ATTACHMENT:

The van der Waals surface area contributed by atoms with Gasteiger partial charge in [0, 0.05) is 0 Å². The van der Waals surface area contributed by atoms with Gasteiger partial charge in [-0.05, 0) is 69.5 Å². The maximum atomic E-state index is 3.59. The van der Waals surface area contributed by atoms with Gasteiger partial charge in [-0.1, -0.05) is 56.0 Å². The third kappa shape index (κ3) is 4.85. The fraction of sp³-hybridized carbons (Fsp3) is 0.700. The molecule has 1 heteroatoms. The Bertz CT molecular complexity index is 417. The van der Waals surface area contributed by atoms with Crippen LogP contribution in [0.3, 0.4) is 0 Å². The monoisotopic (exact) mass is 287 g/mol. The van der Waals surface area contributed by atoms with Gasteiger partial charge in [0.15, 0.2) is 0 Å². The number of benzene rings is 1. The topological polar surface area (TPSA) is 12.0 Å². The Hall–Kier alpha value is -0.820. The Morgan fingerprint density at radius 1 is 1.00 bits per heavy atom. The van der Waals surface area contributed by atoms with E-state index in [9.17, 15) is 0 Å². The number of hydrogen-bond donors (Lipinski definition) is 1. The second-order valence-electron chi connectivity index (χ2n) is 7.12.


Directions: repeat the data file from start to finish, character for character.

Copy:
The van der Waals surface area contributed by atoms with Gasteiger partial charge in [0, 0.05) is 0 Å². The van der Waals surface area contributed by atoms with Gasteiger partial charge in [-0.05, 0) is 69.5 Å². The maximum atomic E-state index is 3.59. The van der Waals surface area contributed by atoms with Gasteiger partial charge in [-0.1, -0.05) is 56.0 Å². The third kappa shape index (κ3) is 4.85. The fraction of sp³-hybridized carbons (Fsp3) is 0.700. The molecule has 1 heteroatoms. The Bertz CT molecular complexity index is 417. The van der Waals surface area contributed by atoms with Crippen LogP contribution in [0.3, 0.4) is 0 Å². The monoisotopic (exact) mass is 287 g/mol. The van der Waals surface area contributed by atoms with Gasteiger partial charge in [0.15, 0.2) is 0 Å². The number of benzene rings is 1. The topological polar surface area (TPSA) is 12.0 Å². The Hall–Kier alpha value is -0.820. The Morgan fingerprint density at radius 1 is 1.00 bits per heavy atom. The van der Waals surface area contributed by atoms with E-state index in [9.17, 15) is 0 Å². The number of hydrogen-bond donors (Lipinski definition) is 1. The second-order valence-electron chi connectivity index (χ2n) is 7.12.